My wife, an American,Â was gobsmacked when I read out the story from today’s paper that the Australian government is spending $90 million to put chaplains in schools. To most Americans, the idea that the government would use public funds to promote religion is unthinkable. The first amendment to the US constitution reads:
Congress shall make no law respecting an establishment of religion, or prohibiting the free exercise thereof; or abridging the freedom of speech, or of the press; or the right of the people peaceably to assemble, and to petition the Government for a redress of grievances.
As Wikipedia points out, this has been construed broadly. As Black J said in Everson v Board of Education:
The “establishment of religion” clause of the First Amendment means at least this: Neither a state nor the federal government can set up a church. Neither can pass laws which aid one religion, aid all religions, or prefer one religion over another. Neither can force nor influence a person to go to or to remain away from church against his will or force him to profess a belief or disbelief in any religion. No person can be punished for entertaining or professing religious beliefs or disbeliefs, for church attendance or non-attendance. No tax in any amount, large or small, can be levied to support any religious activities or institutions, whatever they may be called, or whatever form they may adopt to teach or practice religion. Neither a state nor the Federal Government can, openly or secretly, participate in the affairs of any religious organizations or groups and vice versa. In the words of Jefferson, the clause against establishment of religion by law was intended to erect “a wall of separation between church and State.”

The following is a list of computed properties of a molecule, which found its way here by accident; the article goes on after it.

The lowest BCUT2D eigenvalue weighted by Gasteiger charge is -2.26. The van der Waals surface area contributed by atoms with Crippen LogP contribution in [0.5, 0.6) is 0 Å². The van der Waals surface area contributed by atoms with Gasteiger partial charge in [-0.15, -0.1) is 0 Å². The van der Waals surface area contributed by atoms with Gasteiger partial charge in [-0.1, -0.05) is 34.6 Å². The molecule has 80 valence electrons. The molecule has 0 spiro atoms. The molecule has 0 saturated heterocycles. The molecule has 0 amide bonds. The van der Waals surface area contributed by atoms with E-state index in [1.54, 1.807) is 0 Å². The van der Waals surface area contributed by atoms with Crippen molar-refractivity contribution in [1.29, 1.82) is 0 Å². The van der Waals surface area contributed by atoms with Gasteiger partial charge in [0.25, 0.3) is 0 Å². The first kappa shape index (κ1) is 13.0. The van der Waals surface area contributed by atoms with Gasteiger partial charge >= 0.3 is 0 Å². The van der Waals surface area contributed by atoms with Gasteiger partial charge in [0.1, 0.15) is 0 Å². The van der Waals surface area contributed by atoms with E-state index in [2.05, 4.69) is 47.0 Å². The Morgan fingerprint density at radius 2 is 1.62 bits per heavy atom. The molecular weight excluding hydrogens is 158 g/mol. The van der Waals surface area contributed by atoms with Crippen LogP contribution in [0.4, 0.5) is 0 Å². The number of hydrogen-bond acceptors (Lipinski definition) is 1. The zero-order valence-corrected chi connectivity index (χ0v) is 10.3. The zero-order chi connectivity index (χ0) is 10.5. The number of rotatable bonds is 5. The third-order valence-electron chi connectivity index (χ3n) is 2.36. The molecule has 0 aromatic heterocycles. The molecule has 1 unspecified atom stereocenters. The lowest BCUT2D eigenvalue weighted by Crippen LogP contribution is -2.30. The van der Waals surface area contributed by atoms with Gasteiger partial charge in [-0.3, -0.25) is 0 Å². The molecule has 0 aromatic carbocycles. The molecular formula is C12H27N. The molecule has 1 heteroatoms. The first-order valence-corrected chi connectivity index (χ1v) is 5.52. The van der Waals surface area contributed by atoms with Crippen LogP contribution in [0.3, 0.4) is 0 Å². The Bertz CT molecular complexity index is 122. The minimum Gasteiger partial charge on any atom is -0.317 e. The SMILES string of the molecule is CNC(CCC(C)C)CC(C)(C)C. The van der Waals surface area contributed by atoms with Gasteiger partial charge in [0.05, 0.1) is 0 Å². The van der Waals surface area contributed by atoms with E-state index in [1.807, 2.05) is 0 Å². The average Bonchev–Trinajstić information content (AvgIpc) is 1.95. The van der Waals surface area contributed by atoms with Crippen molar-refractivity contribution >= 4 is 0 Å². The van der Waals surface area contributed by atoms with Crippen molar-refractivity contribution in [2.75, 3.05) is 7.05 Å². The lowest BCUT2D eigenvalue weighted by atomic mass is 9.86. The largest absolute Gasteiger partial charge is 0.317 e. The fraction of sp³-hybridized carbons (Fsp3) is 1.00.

Yet the odd thing is that the Australian constitution also has a religion clause. Indeed, ours was modelled on the US clause. It reads:
116. The Commonwealth shall not make any law for establishing any religion, or for imposing any religious observance, or for prohibiting the free exercise of any religion, and no religious test shall be required as a qualification for any office or public trust under the Commonwealth.
Yet while the religion clause in the US constitution gets interpreted broadly, the religion clause in the Australian constitution has always been interpreted narrowly. The Australian federal government probably couldn’t get away from legislating an official national religion, butÂ government funding of religious schools, prayer in schools (my sixth grade teacher at Pennant Hills Primary SchoolÂ had us say the Lord’s Prayer daily), and government fundingÂ for chaplains, haveÂ always passed muster with the High Court of Australia.